After exhibiting Le Courk Eiffel at the Ventura County Fair and taking home every prize I could. My father and I attempted to install it in Norberts French restaurant. It was like something in a Buster Keaton movie. We twisted it, turned it, bowed it, flipped it trying to go corner to corner thought the doorway but the dimensions were too big for the restaurant entrance. I ended up placing it in a local spa for exposure where it eventually sold to a woman who bought it upon first sight and shipped it to Panama City where it lives today.
My next creation was a six-foot tall vase I called "Cork in the Road." We’ve reached a fork in the road as to how wine bottles are being stopped. In ancient times vases and jars were used to carry and preserve their contents. Some vases unearthed hundreds of years later prove that the corks used long ago can maintained their integrity through an incredible test of time. As my own years have gone by I’ve taken notice that the use of plastic corks and screw caps to bottle wine is becoming more and more popular. I prefer natural corks. And I like the idea of preserving these tiny little artifacts of life and history. I feel corks represent something important. I view Cork In The Road as a symbolic image; preservation of a huge assortment of natural wine corks in the form of a corks preserving counterpart a vase.
Being involved with wine corks as constantly as I have been for the last few years has allowed me to explore new ways of using the beauty of natural wine corks to create objects more functional than what has yet been done with used wine corks. I created this new method of removing the rich and interesting outer edge of the cork to produce a used-cork-skin veneer which I've been applying with great care to everything from Lazy-Susan’s and serving platters, to coaster sets and chess boards.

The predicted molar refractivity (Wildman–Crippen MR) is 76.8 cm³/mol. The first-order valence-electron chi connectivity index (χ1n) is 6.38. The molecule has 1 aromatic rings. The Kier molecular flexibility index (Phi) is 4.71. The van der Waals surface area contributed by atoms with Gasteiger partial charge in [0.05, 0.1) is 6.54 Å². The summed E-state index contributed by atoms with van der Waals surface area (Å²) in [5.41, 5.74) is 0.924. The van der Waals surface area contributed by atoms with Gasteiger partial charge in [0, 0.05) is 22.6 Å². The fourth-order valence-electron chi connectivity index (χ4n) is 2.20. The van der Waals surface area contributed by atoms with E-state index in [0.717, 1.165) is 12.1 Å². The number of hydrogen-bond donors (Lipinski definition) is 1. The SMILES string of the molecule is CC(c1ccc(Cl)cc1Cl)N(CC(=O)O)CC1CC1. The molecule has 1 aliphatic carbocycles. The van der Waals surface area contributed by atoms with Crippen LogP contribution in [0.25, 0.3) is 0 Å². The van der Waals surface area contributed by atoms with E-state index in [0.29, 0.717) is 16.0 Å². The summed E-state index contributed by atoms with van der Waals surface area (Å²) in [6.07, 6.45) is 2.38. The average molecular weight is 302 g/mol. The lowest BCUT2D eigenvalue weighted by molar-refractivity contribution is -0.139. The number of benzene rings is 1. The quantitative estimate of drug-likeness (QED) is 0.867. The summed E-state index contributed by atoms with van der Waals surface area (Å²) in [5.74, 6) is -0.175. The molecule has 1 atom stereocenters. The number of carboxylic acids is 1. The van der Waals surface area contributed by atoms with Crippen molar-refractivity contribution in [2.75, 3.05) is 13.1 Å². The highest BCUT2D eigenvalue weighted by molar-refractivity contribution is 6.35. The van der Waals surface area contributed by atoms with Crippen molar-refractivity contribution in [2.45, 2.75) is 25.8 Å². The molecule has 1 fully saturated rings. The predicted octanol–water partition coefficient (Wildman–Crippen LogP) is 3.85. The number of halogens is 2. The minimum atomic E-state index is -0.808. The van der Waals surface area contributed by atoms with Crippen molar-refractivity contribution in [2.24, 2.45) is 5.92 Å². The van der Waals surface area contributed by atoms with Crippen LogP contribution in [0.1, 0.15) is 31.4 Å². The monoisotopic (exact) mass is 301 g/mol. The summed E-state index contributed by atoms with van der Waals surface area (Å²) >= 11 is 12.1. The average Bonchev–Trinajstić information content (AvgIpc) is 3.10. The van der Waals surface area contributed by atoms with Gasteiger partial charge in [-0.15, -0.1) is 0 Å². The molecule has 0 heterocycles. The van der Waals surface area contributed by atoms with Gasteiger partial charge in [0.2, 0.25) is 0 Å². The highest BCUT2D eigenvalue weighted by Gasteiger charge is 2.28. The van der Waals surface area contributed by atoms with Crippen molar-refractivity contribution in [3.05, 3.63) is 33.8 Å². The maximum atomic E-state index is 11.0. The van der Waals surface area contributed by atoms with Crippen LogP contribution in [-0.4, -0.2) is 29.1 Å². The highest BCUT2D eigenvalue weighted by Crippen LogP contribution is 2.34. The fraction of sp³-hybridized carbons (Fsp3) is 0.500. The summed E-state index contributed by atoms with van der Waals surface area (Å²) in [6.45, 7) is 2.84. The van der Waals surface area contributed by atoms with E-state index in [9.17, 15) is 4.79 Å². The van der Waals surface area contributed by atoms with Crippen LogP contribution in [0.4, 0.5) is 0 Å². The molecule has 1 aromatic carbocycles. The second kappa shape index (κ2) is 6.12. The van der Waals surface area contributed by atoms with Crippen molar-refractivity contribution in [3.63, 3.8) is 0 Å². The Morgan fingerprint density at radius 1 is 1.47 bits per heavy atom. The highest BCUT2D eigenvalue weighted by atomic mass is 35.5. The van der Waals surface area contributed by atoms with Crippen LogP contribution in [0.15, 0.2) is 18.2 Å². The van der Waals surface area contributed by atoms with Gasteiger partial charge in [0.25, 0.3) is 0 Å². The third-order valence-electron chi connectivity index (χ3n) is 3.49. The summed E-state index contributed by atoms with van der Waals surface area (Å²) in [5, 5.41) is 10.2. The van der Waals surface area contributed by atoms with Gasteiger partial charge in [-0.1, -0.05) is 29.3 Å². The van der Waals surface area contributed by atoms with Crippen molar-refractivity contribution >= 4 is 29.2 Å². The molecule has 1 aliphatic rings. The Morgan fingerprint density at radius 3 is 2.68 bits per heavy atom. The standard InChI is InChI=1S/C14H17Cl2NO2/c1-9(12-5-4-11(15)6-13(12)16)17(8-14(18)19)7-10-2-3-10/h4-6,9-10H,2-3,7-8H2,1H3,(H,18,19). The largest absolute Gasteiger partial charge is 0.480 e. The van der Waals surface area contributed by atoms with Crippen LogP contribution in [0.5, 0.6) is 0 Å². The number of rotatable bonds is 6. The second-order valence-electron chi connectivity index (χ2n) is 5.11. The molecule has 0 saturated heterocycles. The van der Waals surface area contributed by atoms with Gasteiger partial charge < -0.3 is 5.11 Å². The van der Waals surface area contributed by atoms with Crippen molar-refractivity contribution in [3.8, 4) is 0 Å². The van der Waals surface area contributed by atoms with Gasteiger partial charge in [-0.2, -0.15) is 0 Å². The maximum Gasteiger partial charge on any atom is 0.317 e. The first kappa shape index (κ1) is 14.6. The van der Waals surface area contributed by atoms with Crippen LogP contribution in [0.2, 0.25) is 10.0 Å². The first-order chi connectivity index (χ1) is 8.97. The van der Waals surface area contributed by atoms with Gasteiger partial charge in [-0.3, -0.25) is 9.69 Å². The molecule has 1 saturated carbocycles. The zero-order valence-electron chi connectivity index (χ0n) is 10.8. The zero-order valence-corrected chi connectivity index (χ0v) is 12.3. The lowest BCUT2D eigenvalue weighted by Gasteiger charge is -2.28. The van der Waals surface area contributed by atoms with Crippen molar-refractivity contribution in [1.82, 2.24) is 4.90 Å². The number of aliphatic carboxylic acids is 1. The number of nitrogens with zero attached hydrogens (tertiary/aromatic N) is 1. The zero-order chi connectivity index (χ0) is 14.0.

For years I’ve passively pursued the collection of more used wine corks in order to continue building my cork creations. But finding a great consistent source of corks wasn’t easy.
I would drive to different restaurants and wine bars and ask them to collect their corks for me. More often than not they would willingly begin collecting them. still it was a tedious process. But in summer 2008 I was introduced to Christine Lemor-Drake a local Re-cork America coordinator. She was happy to see what I’ve been up to with used wine corks down in Redondo beach and offered to help me in the way of supplying me some corks for my projects. I still drive around to pick up used wine corks. but the quantities at each location are increasingly great as the popularity of Cork recycling grows. I moved to San Francisco in 2009 producing smaller more functional pieces at prices more attractive to the crowds in and around the ferry building and Justin Herman plaza. I began expanding the number of items I produce with cork veneer.
The cork veneer method is a labor intensive; order specific, series of techniques I’ve developed in the last several years. I spend a large amount of time sorting the corks into 19 different criteria some of which are color, size, print orientation, and quality of wine. The biggest of these criteria is that all of the corks I use must be real authentic natural wine corks. No synthetic or composite corks allowed.
After careful selection each cork must be individually filleted open to produce what amounts to a cork skin. Although it is misleading to use the term “cork skin” since corks have no actual skin. They themselves are a product of the skin (bark) of the Mediterranean Cork Oak. But what I produce with the texture and printing from the cork still intact is often described as “skinning” or “shaving” the cork. Then I carefully wet and un-curl each skinned cork, pressing it flat, cutting it into uniform shapes, pairing, tiling, and gluing them together to form the decorative veneered surfaces of my handcrafts.
I’ve been selling my art and craft work in the San Francisco street artists association since august of 2009.